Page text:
As his fame grew, Dalí’s reputation was undermined by his outrageous pronouncements. He confessed that he dreamed of Adolph Hitler “as a woman” whose flesh “ravished me.” Although he insisted he rejected Hitlerism despite such fantasies, the Surrealists, who were allied to the French Communist Party, expelled him in 1939. He also later extolled Spain’s fascist leader Gen. Francisco Franco for establishing “clarity, truth and order” in Spain.Yet just before the civil war began, Dalí painted Soft Construction with Boiled Beans (Premonitionof Civil War), in which a tormented figure, straight out of the works of Francisco Goya, tears itself apart in what Dalí called “a delirium of autostrangulation.” The work is a powerful antiwar statement.
Dalí and Gala visited the United States often in the late 1930s and made it their home during World War II. The American sojourn ushered in the era of Dalí’s greatest notoriety. “Every morning upon awakening,” he wrote in 1953, “I experience a supreme pleasure: that of being Salvador Dalí, and I ask myself, wonderstruck, what prodigious thing will he do today, this Salvador Dalí.”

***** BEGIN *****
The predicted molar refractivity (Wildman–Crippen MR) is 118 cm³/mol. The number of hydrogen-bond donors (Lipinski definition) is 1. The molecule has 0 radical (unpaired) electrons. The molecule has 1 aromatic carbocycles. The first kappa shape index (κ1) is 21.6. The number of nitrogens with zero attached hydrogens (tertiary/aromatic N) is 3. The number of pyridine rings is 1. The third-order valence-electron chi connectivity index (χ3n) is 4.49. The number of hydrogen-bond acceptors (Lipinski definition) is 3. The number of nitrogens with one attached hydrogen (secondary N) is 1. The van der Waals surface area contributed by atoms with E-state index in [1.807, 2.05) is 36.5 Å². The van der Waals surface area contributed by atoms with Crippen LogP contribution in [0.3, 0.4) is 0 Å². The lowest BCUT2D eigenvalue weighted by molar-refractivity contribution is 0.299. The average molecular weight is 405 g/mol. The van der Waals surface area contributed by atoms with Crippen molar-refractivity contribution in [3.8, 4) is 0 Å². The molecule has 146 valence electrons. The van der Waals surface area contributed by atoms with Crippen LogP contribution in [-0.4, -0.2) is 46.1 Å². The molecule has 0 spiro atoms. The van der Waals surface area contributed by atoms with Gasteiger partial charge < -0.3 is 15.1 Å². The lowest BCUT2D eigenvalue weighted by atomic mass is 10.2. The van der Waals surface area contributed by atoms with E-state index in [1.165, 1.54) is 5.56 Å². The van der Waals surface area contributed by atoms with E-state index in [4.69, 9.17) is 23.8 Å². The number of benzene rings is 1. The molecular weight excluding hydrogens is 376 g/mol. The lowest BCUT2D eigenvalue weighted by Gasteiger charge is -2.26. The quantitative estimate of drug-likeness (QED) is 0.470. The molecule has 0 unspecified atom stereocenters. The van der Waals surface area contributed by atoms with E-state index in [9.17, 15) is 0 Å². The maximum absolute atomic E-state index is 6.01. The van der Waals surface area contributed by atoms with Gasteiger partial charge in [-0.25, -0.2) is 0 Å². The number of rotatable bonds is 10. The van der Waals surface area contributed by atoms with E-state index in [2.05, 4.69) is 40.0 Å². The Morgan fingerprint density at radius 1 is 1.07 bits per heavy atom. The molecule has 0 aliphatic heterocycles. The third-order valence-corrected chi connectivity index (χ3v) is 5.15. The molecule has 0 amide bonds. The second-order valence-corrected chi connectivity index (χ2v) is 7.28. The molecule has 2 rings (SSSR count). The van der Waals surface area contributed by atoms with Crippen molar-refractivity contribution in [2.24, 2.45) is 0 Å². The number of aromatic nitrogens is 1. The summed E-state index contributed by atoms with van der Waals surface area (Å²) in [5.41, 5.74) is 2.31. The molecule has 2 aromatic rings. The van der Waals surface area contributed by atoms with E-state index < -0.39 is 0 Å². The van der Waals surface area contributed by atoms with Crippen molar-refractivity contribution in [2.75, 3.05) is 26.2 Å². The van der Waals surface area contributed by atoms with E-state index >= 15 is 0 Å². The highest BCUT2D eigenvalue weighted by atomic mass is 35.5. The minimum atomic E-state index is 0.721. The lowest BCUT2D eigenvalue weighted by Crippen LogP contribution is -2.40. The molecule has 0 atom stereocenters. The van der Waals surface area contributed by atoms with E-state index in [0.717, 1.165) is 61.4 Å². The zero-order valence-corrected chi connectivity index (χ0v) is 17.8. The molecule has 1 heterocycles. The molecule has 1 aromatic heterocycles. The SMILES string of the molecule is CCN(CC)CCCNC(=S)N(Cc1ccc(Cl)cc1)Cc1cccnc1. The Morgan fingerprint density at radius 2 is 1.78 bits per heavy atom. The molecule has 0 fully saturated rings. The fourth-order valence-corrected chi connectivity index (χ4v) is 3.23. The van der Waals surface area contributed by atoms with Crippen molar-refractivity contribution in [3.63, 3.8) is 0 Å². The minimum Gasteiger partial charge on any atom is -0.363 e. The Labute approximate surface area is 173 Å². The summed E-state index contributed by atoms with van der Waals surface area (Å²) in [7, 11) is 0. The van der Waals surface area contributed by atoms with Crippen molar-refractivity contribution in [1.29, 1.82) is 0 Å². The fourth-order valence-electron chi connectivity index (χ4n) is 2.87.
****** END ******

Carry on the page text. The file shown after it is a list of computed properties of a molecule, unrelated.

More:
Dalí admitted having a “pure, vertical, mystical, gothic love of cash.” He felt impelled, he said, to accumulate millions of dollars. So he created jewelry, designed clothes and furniture (including a sofa in the form of actress Mae West’s lips), painted sets for ballets and plays, wrote fiction, produced a dream sequence for the Alfred Hitchcock thriller Spellbound and designed displays for store windows. He took these commissions seriously. In 1939, he was so enraged when his Bonwit Teller window display in Manhattan was changed that he shoved a bathtub in it so hard that both he and the tub crashed through the window.
In 1948 Dalí and Gala moved back to their house (which Dalí had festooned with sculptures of eggs) in Port Lligat, Spain, a couple of miles along the Mediterranean coast from Cadaqués. Dalí was 44; for the next 30 years, he would paint most of the year in Port Lligat and, with Gala, divide his winters between the Hotel Meurice in Paris and the St.RegisHotel in New York City.